they have conferred on orm te last ten
years. He intends carrying nn be
e Jerchsant Ta'.orgng
Business, in all its branches at the old stand,
and 'hopes by strict atten 'n to business, to
merit a continuance of tho favors which have
been so liberally bestow on him.
Dec. 12 tf 46
T HE Trus.tees of this institution take a
plensure in annonncing to the public.
that they have again succeeded in securitg the
setvices of the Rev. A. G. BIEW Ea, as instrC
tor.for the ensuing year; and, from the pro
pgress made by the stulents of the present year.
they feel fully justified in recommending the
Instituion to the confidence of those who may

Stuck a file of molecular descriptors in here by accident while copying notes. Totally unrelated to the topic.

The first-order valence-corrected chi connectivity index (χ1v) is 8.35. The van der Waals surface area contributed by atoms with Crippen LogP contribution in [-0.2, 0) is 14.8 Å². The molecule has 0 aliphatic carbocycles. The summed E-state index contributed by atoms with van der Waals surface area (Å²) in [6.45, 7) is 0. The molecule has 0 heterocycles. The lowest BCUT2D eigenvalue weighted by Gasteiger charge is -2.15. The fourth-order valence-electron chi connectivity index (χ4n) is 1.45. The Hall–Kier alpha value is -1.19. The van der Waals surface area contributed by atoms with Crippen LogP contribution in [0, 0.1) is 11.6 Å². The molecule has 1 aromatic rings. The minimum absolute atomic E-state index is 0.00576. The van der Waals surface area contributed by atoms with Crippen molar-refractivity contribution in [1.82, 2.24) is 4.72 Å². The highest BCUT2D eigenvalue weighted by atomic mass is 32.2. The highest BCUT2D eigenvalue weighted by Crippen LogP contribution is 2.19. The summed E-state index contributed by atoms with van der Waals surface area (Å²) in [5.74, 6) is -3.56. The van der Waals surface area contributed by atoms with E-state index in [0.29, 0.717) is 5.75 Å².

be disposed to give it their patronage.
. The exercises will be resumed on the third
Monday in January next, and will continue for
the term of ten months. to ire divided into two
e'uial sessions. At the cloeof the irrat session
there will he nn examnbation of the S'udents.
and a public exhibition.
For Orthography Reading, Writing,
and Arithmetic, per session, $ 6 00
The above, with Modern History. -nd
Geography, per session, 8 CU
So much ofthe above as may be neces
sary, together n ith English Gran
mar, Ancient listor' and Gee
graphy. Natural Philosophy.Rhe
tonc, and Bookkeeping per see
So much of the former as may he re
. quired, with Mathematics, Chem
istry, Logic, and all other higher
branches nfan English Education,
- per session, 12 00
No Student will be received for a shorter
term than the half of a session
Good Board can - bg had convenient to the
- School-on reason:rble terms.
T. J. IlIBBLER.
A. T. TR AYLER,
E. G. ROBE RTSON,
W. S. COTHRAN.